Obesity May Impact Mortality in COVID-19 Patients

Obesity may be a risk factor in deaths caused by COVID-19, concludes a new analysis published in the journal Obesity by GW Milken Institute School of Public Health experts.

Carlos Santos-Burgoa, MD, MPH, PhD, a professor of global health; and William Dietz, MD, PhD, chair of the Sumner M. Redstone Global Center for Prevention and Wellness, looked at previous research on the H1N1 influenza pandemic as well as reports coming in from Italy and China and concluded that obesity is likely a pre-existing disease that can make COVID-19 worse.

They point out that obesity was a significant risk factor in the H1N1 influenza pandemic and should be factored into the care of COVID-19 patients with obesity. Researchers studying the H1N1 pandemic found that obesity led to decreased respiratory function, difficulties with ventilation, and increased inflammatory cytokines that contributed to death. The same problems may be occurring with COVID-19 patients who have obesity, they say.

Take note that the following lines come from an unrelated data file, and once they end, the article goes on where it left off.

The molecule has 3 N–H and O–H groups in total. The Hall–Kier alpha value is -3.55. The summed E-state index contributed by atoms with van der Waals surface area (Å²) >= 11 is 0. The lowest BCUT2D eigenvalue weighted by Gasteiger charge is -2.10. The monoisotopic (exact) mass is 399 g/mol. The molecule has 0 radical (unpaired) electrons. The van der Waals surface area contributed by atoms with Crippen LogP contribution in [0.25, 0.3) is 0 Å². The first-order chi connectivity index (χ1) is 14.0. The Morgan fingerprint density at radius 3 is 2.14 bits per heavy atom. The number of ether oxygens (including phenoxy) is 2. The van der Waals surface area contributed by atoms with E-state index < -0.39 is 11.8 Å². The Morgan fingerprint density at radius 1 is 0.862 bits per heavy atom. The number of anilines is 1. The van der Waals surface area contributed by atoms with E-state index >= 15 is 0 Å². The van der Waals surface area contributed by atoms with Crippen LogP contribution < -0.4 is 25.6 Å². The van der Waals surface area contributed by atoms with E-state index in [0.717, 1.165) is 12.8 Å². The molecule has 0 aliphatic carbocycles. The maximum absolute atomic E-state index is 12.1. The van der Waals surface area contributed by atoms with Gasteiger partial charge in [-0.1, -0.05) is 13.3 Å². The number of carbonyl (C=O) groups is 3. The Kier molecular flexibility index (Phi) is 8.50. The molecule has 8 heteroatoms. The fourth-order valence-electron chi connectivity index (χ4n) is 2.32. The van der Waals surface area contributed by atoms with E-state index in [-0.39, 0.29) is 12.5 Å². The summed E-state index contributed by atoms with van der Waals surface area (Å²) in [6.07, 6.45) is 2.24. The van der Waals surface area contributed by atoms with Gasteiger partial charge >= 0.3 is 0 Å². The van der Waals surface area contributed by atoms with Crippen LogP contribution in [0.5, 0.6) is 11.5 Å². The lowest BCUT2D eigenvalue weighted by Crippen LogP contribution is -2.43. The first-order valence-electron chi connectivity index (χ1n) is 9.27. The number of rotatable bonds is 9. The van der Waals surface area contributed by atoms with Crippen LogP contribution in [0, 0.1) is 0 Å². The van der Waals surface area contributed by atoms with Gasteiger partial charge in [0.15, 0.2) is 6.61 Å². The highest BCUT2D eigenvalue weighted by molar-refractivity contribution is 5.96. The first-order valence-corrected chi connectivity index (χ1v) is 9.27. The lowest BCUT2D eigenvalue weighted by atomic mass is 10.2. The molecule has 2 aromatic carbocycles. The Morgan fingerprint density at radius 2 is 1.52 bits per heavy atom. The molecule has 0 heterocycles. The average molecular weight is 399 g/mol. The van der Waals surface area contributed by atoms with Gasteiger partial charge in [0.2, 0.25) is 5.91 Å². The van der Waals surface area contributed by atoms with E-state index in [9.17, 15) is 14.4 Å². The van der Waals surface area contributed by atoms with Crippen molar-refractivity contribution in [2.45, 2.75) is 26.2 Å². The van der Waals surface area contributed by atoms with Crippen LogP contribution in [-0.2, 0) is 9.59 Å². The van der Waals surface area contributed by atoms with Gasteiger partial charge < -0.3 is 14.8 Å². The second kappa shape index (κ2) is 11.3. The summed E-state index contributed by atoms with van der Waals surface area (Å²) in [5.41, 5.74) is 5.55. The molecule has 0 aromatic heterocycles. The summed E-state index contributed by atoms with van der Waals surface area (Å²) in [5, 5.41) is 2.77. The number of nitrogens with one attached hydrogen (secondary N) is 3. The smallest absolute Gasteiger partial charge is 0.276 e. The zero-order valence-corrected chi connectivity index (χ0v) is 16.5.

“The H1N1 influenza experience should serve as a caution for the care of COVID patients with obesity, and particularly patients with severe obesity,” the authors point out adding that the prevalence of obesity in the U.S. has been on the rise. According to the statistics from the Centers for Disease Control and Prevention an estimated 42 percent of all adults in the US have obesity or severe obesity.

In addition, the increased mortality from COVID-19 in Italy might be related to a higher prevalence of adult obesity there as compared to the reports coming in from China.

 “These observations emphasize the need for increased vigilance, priority on detection and testing, and aggressive therapy for patients with obesity and COVID-19 infections,” write Santos-Burgoa and Dietz.

The Letter to the Editor, “Obesity and its Implications for COVID-19 Mortality” was published in Obesity on April 1.